And so that gives just one example of the possibilities that 3-D printing provides.”

It is though, early days: 3-D printers are improving in ability and are able to print and increasing variety of materials.

Parts for fighter jets and cars are being made by 3-D printers by some manufacturers today.

And unlike traditional factories, 3-D printers are not confined by economies of scale. This make them ideal for producing small volumes and customized objects.

For a while yet, many mass produced products will still be made by conventional means.

But change is coming.

And with it, manufacturing is becoming less dependent on wage costs. This means production can move back to big cities like New York, where it once dominated, but has since dwindled.

Kagan Fisher, Distribution Shapeways: “We picked New York for a bunch of reasons. The main one is we really wanted to be close to the community.

I think a lot of people think 3-D printing is sort of this foreign technology. We want it where people can come and visit. They can see. They can witness the machines first hand.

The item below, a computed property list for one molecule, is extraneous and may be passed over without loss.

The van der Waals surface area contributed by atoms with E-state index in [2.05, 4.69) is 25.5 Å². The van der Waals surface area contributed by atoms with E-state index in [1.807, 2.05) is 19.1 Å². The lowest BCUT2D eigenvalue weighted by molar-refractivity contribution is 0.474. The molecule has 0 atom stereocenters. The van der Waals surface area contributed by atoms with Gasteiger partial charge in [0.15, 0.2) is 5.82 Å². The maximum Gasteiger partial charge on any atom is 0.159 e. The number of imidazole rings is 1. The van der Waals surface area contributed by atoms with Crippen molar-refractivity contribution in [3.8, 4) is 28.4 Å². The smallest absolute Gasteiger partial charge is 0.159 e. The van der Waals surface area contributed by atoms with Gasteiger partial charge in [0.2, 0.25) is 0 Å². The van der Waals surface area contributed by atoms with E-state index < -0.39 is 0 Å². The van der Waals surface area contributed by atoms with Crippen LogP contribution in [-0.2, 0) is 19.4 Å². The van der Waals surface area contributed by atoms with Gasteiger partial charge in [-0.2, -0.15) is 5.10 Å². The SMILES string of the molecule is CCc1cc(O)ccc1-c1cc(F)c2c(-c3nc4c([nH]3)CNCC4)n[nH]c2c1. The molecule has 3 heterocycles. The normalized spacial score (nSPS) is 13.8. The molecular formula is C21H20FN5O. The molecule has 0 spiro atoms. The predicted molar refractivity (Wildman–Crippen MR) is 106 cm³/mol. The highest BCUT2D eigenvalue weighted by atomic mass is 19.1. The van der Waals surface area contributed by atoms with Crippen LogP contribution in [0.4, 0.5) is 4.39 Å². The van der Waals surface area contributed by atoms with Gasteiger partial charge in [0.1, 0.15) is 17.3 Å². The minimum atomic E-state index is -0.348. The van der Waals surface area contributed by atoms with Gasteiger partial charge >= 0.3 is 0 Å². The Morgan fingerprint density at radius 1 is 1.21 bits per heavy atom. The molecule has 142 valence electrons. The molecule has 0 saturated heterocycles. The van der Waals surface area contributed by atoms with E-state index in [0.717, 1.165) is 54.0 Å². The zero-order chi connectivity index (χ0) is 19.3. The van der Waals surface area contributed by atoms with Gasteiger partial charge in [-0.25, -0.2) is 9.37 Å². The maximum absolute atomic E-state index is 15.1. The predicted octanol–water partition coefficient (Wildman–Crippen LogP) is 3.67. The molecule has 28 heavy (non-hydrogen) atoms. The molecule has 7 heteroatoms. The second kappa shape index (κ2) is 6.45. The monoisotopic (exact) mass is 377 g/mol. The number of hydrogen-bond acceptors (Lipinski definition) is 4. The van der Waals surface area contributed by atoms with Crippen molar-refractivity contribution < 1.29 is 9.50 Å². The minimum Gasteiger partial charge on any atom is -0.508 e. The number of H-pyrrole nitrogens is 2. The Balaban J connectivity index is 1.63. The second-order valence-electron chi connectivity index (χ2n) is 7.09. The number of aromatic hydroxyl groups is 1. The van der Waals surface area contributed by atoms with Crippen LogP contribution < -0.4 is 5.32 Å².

And we could really give back support to designers that are here and based in the city.”

Another young firm that has built its headquarters in New York is Quirky, which operates from a converted warehouse near the Hudson River.

Here a group of designers turn the best ideas submitted by their online community into products.

Ben Kaufman, Chief Executive, Quirky: “Quirky is a consumer-products company: we develop brand new consumer products.

The difference between us and all the other consumer product companies are we actually develop two consumer products every week. And the ideas for those products don’t come from the boardroom and people within the walls of quirky; they come from people all around the world we’ve never met.”

Quirky has nearly 200,000 registered users. And many ideas circulate on its online forums. When one gets enough likes by the community, and is chosen by the staff, weeks or months of brainstorming, refining and engineering, follow.